uitar. In 2003 created Madala created the soundtrack for award nominated South African film called YESTERDAY - the first ever full length feature film in Zulu. In October 2004 Madala joined forces with Bernard Sibusiso Mnaltdaweni on bass to perform two live performances filmed and recorded by MELT for release on DVD. The duo features Mabi Thobejane on drums plus members of LAP - a young collective of 3 percussionist from Soweto. LAP (Loose Arrangements Percussion) are Gontse Makhene, Bafana Nhlapo and Zwelakhe (Ragga) Zwane and a collaboration witih Greg Georgiades, Ernest Mothle and Ashish Joshi. That same night  members of Kwani Experience started a new venture with the veteran guitar player who went on to share the stage with them during a couple of Christmas gigs in Newtown, Jozi. 

 

 

In 2005 Madala launches his album/compilation titled UXOLO (Peace) at the Bassline in Newtown Joburg featuring friends like Umshika Shika Qabe, L.A.P.  Kwani Experience, Cameroonian Della Tamin and collaborators Bernard Mndaweni (bass), Greg Georgiades (guitar & oud) and Ashish Joshi title(tabla & percussion).   In 2006 Madala and Max Laesser released their second MADAMAX Bafo collaboration CD this time with bass player Bernard Mndaweni. He later expanded his own live band in South Africa by sax player Sithembiso Ntuli and Eric Duma on trumpet for a concert in December 2006 at the Presidential Gardens in Pretoria. On March 31st 2007 Madala Kunene performed a great set during the Cape Town International Jazz Festival with the same expanded group also featuring Barney Bophela on keyboards.

Kunene and his collaboration with different musicians from around the world is one of the best examples of what MELT2000 is all about - creative styles and talents put into the global blender to produce new enriched musical flavours. Madala's guitar playing blends Blues and African Folk, and is soulfully mixed with the transcendental quality of his healing voice. His music is deeply spiritual, derived from ancient divination music he goes into trance whilst performing. His music is magically mind-altering, more trance-like than traditional. Madala has developed a completely original style of playing guitar based on ancient divination music and most of his inspiration comes to him in dreams. He explains the influence his poetic dreams have on his song writing relating the inspiration for Abangoma on Konko Man. You know when you get a fright in your sleep and your body shakes and then you suddenly wake up? ThatÙs what happened with Abangoma. I must have been inspired by my ancestors because I just got up, picked up my guitar and wrote the entire song. Madala is profoundly connected to his ancestry, It was my ancestors that didn't want me to go to school. They gave me a talent so that instead of school, I played my music. It is somewhat ironic that Madala is now a teacher himself, sharing his musical skills with children and juvenile offenders in KwaZulu-Natal. Known as the King of Zulu guitar, Kunene is renowned for the transcendental and ethereal quality of his songs. Whilst performing he goes into a deep trance, and as he himself says, alt"When I am playing my brain is not there. Each time I go to a place I've never been before." As each dwaal (dreamtime journey) is very different, every single performance has its own distinct flavour. This is musical alchemy of a unique kind. This expression of spirituality doesnÙt merely touch his own people, but cuts through cultural barriers worldwide. MadalaÙs music has an ability to transport us into the dreamtime. Don't be surprised if you find yourself not wanting to wake up! Of the M.E.L.T.2000 and Robert Trunz he says in admiration, "The Company has so much respect for its artists. Here at home I have been playing this music for years until Robert noticed. He was the guy who took me to the top. Thank you very much Themba (Robert), strong man, Trunz." Of the future of African music he says, "In the future, African music can work, especially if M.E.L.T.2000 can have more power. M.E.L.T. has done so much to bring South African music to the world. Keeping our culture is very important. People like Robert are bringing our culture back into music" M.E.L.T. 2000 may have liberated Madala's musical magic to a world audience but, in turn, he liberates us with his trance-inducing, moving music.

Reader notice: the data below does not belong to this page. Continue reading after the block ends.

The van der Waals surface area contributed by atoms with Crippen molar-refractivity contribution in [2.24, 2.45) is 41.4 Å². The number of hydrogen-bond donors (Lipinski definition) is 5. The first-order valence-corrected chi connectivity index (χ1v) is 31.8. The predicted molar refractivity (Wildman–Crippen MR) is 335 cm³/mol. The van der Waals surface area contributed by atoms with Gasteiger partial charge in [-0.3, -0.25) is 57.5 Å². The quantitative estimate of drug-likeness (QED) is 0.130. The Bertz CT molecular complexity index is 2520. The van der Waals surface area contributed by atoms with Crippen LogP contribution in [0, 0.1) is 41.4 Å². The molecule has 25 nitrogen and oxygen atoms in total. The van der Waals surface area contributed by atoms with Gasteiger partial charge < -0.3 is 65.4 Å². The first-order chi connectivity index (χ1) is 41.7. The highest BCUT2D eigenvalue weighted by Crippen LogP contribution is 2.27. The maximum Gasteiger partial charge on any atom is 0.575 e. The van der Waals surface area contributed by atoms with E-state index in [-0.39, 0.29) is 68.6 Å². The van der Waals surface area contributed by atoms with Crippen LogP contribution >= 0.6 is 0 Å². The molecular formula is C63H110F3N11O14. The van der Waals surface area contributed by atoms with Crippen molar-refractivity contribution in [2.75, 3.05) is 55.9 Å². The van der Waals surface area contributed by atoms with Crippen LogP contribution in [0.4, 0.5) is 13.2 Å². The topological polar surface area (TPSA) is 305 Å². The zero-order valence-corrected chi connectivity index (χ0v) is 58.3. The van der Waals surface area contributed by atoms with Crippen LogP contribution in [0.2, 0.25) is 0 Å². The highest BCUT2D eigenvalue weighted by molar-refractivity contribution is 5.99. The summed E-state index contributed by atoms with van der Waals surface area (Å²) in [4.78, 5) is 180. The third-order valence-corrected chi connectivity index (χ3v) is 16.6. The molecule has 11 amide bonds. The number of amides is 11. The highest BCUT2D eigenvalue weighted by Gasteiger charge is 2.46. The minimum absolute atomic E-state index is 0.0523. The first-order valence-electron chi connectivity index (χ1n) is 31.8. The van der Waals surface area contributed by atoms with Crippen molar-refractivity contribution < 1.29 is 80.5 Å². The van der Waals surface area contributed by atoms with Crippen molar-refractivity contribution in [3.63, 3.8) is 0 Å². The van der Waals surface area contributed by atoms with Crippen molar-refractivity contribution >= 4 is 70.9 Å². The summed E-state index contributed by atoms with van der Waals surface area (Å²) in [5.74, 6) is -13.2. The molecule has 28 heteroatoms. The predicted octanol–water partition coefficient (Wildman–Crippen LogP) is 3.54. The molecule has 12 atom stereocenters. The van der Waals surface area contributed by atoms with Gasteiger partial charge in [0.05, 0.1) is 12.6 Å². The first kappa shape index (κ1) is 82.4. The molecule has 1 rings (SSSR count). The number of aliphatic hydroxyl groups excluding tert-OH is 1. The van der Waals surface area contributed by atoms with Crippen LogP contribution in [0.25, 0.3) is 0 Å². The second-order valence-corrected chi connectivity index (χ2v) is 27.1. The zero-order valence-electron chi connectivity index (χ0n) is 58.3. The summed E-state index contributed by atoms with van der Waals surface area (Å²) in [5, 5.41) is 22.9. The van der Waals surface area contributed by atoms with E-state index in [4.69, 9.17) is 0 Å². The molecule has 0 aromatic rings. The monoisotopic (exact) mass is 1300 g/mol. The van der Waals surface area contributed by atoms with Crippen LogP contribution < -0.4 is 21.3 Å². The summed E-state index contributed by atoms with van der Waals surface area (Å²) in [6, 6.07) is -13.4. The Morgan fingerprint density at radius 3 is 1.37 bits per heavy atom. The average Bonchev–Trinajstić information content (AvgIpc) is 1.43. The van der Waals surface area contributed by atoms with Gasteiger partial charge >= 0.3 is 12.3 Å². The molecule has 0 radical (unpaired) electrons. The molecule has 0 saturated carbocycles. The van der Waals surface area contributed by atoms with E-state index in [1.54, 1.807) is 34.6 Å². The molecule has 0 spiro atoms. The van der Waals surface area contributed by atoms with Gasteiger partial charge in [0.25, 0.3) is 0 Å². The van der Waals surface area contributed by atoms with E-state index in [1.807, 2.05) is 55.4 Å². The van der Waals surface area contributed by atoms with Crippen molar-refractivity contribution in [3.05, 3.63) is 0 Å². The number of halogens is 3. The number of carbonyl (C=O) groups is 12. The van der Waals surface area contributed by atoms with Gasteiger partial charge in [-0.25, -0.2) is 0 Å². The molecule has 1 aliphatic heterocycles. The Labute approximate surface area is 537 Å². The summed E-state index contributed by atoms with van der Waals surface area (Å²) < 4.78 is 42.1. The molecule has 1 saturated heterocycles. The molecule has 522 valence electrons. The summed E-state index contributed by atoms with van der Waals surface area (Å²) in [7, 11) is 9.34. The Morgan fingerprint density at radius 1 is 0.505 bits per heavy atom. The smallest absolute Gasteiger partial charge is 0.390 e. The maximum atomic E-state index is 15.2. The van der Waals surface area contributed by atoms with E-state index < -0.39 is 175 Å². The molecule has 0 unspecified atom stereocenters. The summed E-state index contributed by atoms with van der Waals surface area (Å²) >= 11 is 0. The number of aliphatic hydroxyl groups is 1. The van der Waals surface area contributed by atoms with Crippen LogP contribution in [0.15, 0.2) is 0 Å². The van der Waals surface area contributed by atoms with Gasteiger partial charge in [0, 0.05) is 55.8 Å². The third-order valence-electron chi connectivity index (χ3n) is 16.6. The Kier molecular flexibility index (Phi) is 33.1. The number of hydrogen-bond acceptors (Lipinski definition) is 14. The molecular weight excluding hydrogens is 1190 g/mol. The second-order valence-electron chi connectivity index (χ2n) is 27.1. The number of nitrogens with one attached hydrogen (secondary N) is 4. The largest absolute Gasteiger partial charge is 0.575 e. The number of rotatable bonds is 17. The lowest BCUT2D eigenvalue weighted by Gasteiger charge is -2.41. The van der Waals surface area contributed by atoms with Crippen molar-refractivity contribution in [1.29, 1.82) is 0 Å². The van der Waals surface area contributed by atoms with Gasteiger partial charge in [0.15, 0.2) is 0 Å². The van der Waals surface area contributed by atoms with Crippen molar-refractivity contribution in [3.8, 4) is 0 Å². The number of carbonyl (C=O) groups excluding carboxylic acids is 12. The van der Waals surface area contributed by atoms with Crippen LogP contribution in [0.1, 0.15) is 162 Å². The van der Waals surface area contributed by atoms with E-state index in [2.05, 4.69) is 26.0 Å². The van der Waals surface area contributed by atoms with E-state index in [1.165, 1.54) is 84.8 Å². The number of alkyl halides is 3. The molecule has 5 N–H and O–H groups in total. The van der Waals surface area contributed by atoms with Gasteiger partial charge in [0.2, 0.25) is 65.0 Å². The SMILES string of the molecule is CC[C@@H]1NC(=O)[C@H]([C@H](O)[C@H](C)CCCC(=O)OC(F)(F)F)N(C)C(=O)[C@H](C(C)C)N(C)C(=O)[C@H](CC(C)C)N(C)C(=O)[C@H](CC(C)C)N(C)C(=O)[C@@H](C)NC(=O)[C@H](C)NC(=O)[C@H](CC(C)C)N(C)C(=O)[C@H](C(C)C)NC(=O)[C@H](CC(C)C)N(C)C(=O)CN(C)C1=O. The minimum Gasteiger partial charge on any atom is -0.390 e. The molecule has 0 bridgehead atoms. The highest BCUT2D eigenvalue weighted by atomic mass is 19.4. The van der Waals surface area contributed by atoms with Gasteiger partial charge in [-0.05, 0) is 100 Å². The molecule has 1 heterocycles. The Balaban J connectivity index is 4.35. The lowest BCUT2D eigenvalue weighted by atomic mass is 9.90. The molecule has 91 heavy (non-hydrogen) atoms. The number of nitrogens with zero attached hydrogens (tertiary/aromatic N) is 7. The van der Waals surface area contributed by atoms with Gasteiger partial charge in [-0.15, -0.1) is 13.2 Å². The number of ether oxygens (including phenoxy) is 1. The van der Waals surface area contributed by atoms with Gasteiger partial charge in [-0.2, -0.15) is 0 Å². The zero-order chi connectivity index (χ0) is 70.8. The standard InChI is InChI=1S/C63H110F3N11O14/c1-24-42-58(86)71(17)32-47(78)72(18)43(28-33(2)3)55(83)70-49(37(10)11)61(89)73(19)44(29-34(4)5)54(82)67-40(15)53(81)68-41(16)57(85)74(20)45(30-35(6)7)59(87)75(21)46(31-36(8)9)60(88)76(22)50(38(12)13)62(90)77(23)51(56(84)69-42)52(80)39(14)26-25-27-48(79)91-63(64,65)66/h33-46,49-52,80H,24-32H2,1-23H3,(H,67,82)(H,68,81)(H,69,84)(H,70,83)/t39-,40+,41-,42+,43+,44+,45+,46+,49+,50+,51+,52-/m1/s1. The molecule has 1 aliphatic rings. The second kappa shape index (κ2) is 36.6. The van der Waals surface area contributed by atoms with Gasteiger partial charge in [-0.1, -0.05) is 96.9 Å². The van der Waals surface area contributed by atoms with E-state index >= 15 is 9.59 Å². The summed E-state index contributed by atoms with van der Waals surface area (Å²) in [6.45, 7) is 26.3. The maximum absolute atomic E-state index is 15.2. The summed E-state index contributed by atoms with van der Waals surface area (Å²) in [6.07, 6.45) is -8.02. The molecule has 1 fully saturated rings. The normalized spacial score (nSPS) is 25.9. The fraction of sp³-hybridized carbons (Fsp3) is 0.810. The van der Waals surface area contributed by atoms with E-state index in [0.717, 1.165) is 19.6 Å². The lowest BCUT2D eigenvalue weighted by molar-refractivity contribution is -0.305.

MADALA KUNENE'S SPIRITUAL BELIEF

Here is what I would like to share with you about  who I am & my spiritual beliefs:I am a person who deeply believes in my creator (UMVELINQANGI) and my ancestors (AMDLOZI). What I am today,  is because of the special Gifts my creator blessed me with such as music. There is another gift for the chosen few he gave me that keeps me in constant touch with my ancestors.  Lots of people believe that the dead are dead and that theyÙll never come back.  I think that comes from the religions which have no understanding of ancestors. The ancestors are there because of the creator  He who put bones together and gave  them life and that person visits you on earth if you believe EMADLOZINI.

As Madala I've been visited a lot in the form of a dream by my grand mother umaMntungwa my fathers  mother. The first time she visited me she politely greeted me and said son I don't have a place to stay   After saying those words she left .She visited me again. titleIt was like I'm meeting her somewhere and she said I'm so happy to see you alive and healthy like this because where ever you are,  I'm there looking out for you. For the third time she visited me and said I noticed that you now have your own place to stay.  Would you please bring me home to stay with you.  I could not resist that because  my company's  Robert Trunz  had helped me a lot in getting a house of my own.    For a long time I'd been renting at others peoples places  and I am forever grateful  to Robert for that. With a house of my own I fulfilled  my grand mothers dream traditionally I brought her home we now live together .  You might notice that I mention my grand mother a lot in this biography.   It is because she is the one who brought me up as a baby  to manhood. I never knew my grand father until recently when he visited me in a form of a dream. My grand father is the one who is encouraging me to utilize my second gift which is traditional healing. It didn't shock me to hear those words because for a long time I've helped people advising them about what to do  to get healed. Another person who encourages me about this work is my brother Sipho Mntambo who is also a traditional healer. Even though I'm still focusing on my music I haven't neglected my customs because I make sure that I fulfill every traditional need at home.In conclusion I would like to let you know that when I kneel down I pray to my creator then to my ancestors because it is my creator who brings bones together and gives them life that is (AMADLOZI, IZINYANYA, IZINDLONDLO ).  Those are my angels that look after me  using the power that they get from  Umvelinqangi whom we cant see but  has only been seen by the ancestors ( IZINDLONDLO )


Thank you

Madala Mzwakhe Kunene